ZOMBIE DECADENCE (2012)
At some point, this Full Moon feature was renamed, because it’s listed on imdb as Zombies vs. Strippers. Yes, it’s another zombie movie in a strip club.
Surprisingly, it’s not as much of a piece of shit as Full Moon films have become in the 21st century. The first part sucks, with loads of boring, unfunny dialogue as strippers shake their T&A and the owner of the strip club whines about how bad business is.
Eventually, zombies start slowly infiltrating the club, as do a variety of quirky characters, and this becomes a better zomcom b-movie than I would expect Full Moon to be able to pull off. There’s loads of cheesy gore and zombie shenanigans relating to sex and naked people, plus the humor suddenly gets better.
Adding to the energy is the always-awesome horror daddy Brad Potts. This hunky papa deserves so much more recognition as a cheesy horror action hero.
Zombie Decadence delivers some original ideas but relies heavily on good old zombie clichés, including the “Brains!” shtick, as well as a Michael Jackson “Thriller” parody moment. Hey, it’s not the worse strip club zombie film I’ve seen, and I’ve seen quite a few, which I cover here.
THE ZOMBINATOR (2012)
Based on the title, the sky is the limit for how cheeselicious, exploitative, midnight movie trashy, or spooftacular this movie could be. The fact that it ultimately fails on every count and becomes an uneven mess is a bummer.
The Zombinator simply rambles on with no sense of what type of movie it’s trying to be. Essentially, two completely different movies collide into an uneven narrative. It begins as a found footage film that does at least do an okay job of mimicking all signature gimmicks of the genre. My poor attempt to follow the story has me thinking a bunch of kids filming a fashion documentary end up at a funeral. Suddenly, zombies crash the party – kind of cool that they just nonchalantly meander in – and the kids run and hide in a Catholic school. There, they meet a group of ghost hunters doing their own filming.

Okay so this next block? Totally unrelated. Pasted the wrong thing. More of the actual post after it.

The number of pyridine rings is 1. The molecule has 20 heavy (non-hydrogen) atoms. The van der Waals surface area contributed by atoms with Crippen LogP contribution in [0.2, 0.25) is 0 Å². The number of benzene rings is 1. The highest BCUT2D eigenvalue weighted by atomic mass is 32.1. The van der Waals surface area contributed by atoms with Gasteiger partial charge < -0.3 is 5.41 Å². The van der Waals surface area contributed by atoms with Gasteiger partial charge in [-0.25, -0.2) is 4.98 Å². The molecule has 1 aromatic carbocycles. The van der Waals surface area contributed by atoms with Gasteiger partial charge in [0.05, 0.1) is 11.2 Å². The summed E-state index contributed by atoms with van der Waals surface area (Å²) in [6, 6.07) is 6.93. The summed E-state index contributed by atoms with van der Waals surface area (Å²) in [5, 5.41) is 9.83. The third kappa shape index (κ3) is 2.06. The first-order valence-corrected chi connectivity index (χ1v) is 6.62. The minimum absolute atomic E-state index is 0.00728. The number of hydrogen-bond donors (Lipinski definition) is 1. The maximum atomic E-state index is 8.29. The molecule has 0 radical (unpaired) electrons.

Together, the two groups pretty much just stand around waiting for zombies to shuffle over to them and attack one of them, prompting the rest of the kids to finally run off and hide in a different room to repeat the process. WTF?
40 minutes into the film, the kids run out of the school and The Zombinator appears! He herds them into the back of a truck, where a priest is waiting to make them pray. WTF?
Aside from one girl commenting that the hero looks like The Terminator, the kids are now a useless distraction in a completely different movie in which The Zombinator takes on baddies responsible for releasing the virus that caused the zombie infection, led by action film veteran Patrick Kilpatrick, who seems to get more sizzling daddy hot the older he gets.
The good guy and the villain have a variety of clashes to fill in the remainder of the film’s running time until The Zombinator finally wins the fight in an absurdly dramatic final scene.
There are actually a handful of funny and clever moments in the film, but you don’t get the sense that this is supposed to be a humorous movie, so it’s very easy to actually miss these highlights or taking them as bad moments in a serious film. Plus, the Zombinator comes into the film so late and is so understated as the main hero and onscreen presence that he feels like an afterthought. Honestly, if a little more effort were put into revising and streamlining The Zombinator in a better-focused remake, I’d give it a second chance.